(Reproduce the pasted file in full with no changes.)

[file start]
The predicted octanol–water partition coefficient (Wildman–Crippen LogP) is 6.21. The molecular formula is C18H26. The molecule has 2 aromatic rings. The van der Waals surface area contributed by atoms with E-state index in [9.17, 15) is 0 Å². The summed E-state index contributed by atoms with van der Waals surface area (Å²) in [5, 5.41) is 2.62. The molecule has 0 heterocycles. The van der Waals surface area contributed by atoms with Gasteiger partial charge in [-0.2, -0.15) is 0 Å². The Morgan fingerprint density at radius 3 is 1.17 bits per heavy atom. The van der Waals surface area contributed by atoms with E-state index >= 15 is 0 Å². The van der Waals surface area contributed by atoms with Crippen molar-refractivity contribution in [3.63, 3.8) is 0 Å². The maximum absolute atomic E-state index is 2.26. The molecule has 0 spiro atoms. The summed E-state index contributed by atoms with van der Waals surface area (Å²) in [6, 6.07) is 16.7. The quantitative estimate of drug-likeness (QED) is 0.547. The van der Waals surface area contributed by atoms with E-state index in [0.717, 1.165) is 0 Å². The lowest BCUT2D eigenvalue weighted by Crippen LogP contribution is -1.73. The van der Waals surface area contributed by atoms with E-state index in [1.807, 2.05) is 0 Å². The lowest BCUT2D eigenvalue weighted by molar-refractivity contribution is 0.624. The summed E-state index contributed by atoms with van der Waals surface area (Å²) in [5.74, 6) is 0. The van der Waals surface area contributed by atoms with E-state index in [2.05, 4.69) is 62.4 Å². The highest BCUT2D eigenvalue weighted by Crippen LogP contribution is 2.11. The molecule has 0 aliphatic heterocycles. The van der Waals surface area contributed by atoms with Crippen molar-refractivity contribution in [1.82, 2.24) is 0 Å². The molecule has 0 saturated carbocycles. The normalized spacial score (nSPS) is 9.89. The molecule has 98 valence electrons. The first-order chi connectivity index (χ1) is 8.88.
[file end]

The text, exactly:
The predicted octanol–water partition coefficient (Wildman–Crippen LogP) is 6.21. The molecular formula is C18H26. The molecule has 2 aromatic rings. The van der Waals surface area contributed by atoms with E-state index in [9.17, 15) is 0 Å². The summed E-state index contributed by atoms with van der Waals surface area (Å²) in [5, 5.41) is 2.62. The molecule has 0 heterocycles. The van der Waals surface area contributed by atoms with Gasteiger partial charge in [-0.2, -0.15) is 0 Å². The Morgan fingerprint density at radius 3 is 1.17 bits per heavy atom. The van der Waals surface area contributed by atoms with E-state index >= 15 is 0 Å². The van der Waals surface area contributed by atoms with Crippen molar-refractivity contribution in [3.63, 3.8) is 0 Å². The maximum absolute atomic E-state index is 2.26. The molecule has 0 spiro atoms. The summed E-state index contributed by atoms with van der Waals surface area (Å²) in [6, 6.07) is 16.7. The quantitative estimate of drug-likeness (QED) is 0.547. The van der Waals surface area contributed by atoms with E-state index in [0.717, 1.165) is 0 Å². The lowest BCUT2D eigenvalue weighted by Crippen LogP contribution is -1.73. The van der Waals surface area contributed by atoms with E-state index in [1.807, 2.05) is 0 Å². The lowest BCUT2D eigenvalue weighted by molar-refractivity contribution is 0.624. The summed E-state index contributed by atoms with van der Waals surface area (Å²) in [5.74, 6) is 0. The van der Waals surface area contributed by atoms with E-state index in [2.05, 4.69) is 62.4 Å². The highest BCUT2D eigenvalue weighted by Crippen LogP contribution is 2.11. The molecule has 0 aliphatic heterocycles. The van der Waals surface area contributed by atoms with Crippen molar-refractivity contribution in [1.82, 2.24) is 0 Å². The molecule has 0 saturated carbocycles. The normalized spacial score (nSPS) is 9.89. The molecule has 98 valence electrons. The first-order chi connectivity index (χ1) is 8.88.